Brandis. of Copenhagen, successfully treated ten cases by the application of cloths, dipped in iced water, to the abdomen, at the same time that he gave iced water as a drink. Laxative and anti-spasmodic medicines were also administered by mouth, and in the form of enema.
3165. In the Hiccough which occurs early in the progress of Typhus and other Fevers, Dr. Graves advises iced water in small quantities, leeches to the epigastrium, and bland aperient injections. In the hiccough of the later stages, swallowing a small piece of ice is sometimes effectual; but unless it speedily affords relief, it should not be persevered in.
3166. Inhalation, in its therapeutic sense, is the act of drawing air impregnated with medicinal substances, into the air-passages. From the earliest times the inhalation of vapours has been a recognised means of medication. In the treatment of Bronchitis, Asthma, and other Pulmonary Affections, the inhalation of watery vapour, impregnated with Stramonium, Hyoscyamus, Camphor, and substances of the same class, has been found a useful means of allaying spasm and irritability of the bronchial tubes. Recently the inhalation of pulverized fluids, i. e. solutions of various medicinal substances broken into a fine spray, has been introduced. This method was first employed in 1857 by Sales Girons, who found it beneficial in Pharyngitis, Laryngitis, Bronchitis, and Tuberculosis. Since then it has been frequently tried on the Continent. Dr. Smyly,§ of the Meath Hospital, states that fluid impregnated with substances not otherwise volatile, can be broken into such fine spray that the solution may be inhaled without inconvenience, and that the medicinal agent may thus be brought in direct contact with the bronchial tubes, even as far as their small ramifications. The instrument used by Dr. Smyly is made by M. Krohne after M. Lewin's. "It consists of a glass chamber, covered with an air-tight brass cap. In this cap a glass tube is fixed, almost touching the bottom of the glass vessel. The end outside the brass cap, is drawn out to a capillary opening, and bent at an angle. Into another part of the cap an air-pump is screwed, to press air into the chamber, thus forcing any fluid introduced into the chamber through the capillary opening with very great force. A glass cylinder, open at both ends, and having a small round hole in the side, is fixed by means of a metal rod at a short distance, so that the stream from the capillary opening may enter the hole in the side. Opposite this hole a metal button is fixed, on which the stream strikes, and is broken into a fine spray, which falls out of the cylinder at each end. The patient is then placed opposite one end of the glass cylinder, and by breathing draws a considerable portion of the spray into his air-passages." Dr. Smyly relates a case of obstinate laryngeal affection which was completely cured by the inhalation of a pulverized solution of Nitrate of Silver (gr. xv. ad Aq. fl. oz. j.). Solutions of Tannin and other substances have also been employed in the same manner by Dr. M. Mackenzie.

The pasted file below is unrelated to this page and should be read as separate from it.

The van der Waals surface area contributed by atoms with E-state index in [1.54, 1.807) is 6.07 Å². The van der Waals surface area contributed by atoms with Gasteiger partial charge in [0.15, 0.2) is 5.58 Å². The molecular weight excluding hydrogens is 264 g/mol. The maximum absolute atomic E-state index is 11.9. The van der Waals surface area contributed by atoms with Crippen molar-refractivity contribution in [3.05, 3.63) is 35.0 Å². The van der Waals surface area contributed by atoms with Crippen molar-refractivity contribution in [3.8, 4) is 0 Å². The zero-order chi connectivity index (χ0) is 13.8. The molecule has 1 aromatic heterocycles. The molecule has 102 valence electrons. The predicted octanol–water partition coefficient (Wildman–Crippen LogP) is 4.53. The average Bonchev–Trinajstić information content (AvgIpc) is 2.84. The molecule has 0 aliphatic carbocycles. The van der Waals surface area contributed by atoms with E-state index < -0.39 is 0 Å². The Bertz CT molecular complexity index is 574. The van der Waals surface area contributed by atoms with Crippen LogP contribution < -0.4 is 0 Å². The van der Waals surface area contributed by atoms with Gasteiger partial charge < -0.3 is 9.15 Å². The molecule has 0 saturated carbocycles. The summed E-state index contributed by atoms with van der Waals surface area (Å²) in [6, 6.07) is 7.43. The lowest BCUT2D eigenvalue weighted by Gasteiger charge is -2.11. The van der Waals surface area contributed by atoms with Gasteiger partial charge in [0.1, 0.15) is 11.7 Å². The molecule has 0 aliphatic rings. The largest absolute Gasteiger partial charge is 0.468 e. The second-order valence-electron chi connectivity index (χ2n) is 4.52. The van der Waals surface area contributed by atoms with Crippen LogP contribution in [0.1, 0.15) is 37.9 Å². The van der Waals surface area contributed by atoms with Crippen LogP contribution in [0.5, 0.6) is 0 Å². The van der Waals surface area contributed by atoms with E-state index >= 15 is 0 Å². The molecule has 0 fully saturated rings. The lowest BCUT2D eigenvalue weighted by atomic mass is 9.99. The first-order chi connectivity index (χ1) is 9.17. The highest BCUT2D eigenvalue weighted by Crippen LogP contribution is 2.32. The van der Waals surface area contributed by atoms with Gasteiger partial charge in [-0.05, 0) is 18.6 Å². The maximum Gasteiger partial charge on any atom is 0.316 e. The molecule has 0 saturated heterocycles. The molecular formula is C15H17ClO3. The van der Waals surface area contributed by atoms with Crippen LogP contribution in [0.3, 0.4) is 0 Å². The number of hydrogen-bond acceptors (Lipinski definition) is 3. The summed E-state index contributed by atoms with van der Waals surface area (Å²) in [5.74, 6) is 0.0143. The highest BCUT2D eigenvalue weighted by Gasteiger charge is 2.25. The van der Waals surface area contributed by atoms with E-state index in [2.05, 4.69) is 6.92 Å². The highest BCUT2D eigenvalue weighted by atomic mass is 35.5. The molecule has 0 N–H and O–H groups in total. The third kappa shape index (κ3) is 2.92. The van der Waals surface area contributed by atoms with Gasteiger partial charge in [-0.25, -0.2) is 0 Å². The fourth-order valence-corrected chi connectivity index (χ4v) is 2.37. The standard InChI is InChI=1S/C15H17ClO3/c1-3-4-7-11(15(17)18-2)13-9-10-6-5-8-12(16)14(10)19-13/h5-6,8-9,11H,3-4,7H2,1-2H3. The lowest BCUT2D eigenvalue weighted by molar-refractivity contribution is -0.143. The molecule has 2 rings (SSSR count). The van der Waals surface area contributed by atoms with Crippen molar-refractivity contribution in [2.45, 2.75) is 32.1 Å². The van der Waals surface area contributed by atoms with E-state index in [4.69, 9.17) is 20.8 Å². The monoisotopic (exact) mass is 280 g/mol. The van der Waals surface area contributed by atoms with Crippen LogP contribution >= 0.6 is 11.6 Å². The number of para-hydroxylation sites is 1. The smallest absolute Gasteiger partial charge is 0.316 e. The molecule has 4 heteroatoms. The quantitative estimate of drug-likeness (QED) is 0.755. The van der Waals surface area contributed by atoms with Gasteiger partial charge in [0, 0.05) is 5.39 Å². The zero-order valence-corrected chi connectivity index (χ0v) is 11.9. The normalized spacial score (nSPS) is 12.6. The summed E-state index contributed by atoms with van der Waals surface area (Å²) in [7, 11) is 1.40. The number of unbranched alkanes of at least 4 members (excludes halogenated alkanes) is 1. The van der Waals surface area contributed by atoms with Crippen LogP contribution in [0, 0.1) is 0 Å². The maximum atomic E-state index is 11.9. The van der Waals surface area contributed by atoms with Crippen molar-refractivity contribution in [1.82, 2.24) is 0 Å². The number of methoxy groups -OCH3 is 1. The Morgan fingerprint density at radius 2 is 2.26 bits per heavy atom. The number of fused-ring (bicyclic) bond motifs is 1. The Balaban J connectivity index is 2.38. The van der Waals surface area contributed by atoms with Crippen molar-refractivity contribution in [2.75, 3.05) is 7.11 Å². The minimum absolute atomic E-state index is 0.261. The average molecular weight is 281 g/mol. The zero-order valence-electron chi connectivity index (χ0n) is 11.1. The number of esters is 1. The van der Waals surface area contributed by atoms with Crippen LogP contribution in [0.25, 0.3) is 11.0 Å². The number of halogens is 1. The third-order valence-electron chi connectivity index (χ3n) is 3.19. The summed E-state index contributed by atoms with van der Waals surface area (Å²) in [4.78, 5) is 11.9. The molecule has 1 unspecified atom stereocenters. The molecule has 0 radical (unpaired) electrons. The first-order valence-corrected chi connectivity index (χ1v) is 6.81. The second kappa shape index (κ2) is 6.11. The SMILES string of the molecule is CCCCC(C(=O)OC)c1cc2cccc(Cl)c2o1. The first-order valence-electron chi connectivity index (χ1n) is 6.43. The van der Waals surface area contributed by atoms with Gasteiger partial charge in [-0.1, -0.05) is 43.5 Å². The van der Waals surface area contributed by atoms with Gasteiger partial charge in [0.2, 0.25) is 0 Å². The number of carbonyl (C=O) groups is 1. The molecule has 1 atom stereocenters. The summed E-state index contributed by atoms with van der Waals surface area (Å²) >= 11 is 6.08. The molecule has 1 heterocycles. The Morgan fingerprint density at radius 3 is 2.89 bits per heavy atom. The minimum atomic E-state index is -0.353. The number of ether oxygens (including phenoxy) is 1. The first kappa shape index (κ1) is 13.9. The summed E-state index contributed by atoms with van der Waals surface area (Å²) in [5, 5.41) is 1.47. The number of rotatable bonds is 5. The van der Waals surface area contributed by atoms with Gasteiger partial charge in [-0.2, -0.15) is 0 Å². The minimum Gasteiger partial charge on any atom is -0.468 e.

* Dict. Pract. Surg., p. 709. ' Nouv. Journ. de Med., vol. v. p. 89.
Clin. Lect. vol. i. p. 135. § Dublin Quarterly Review, Nov. 1864.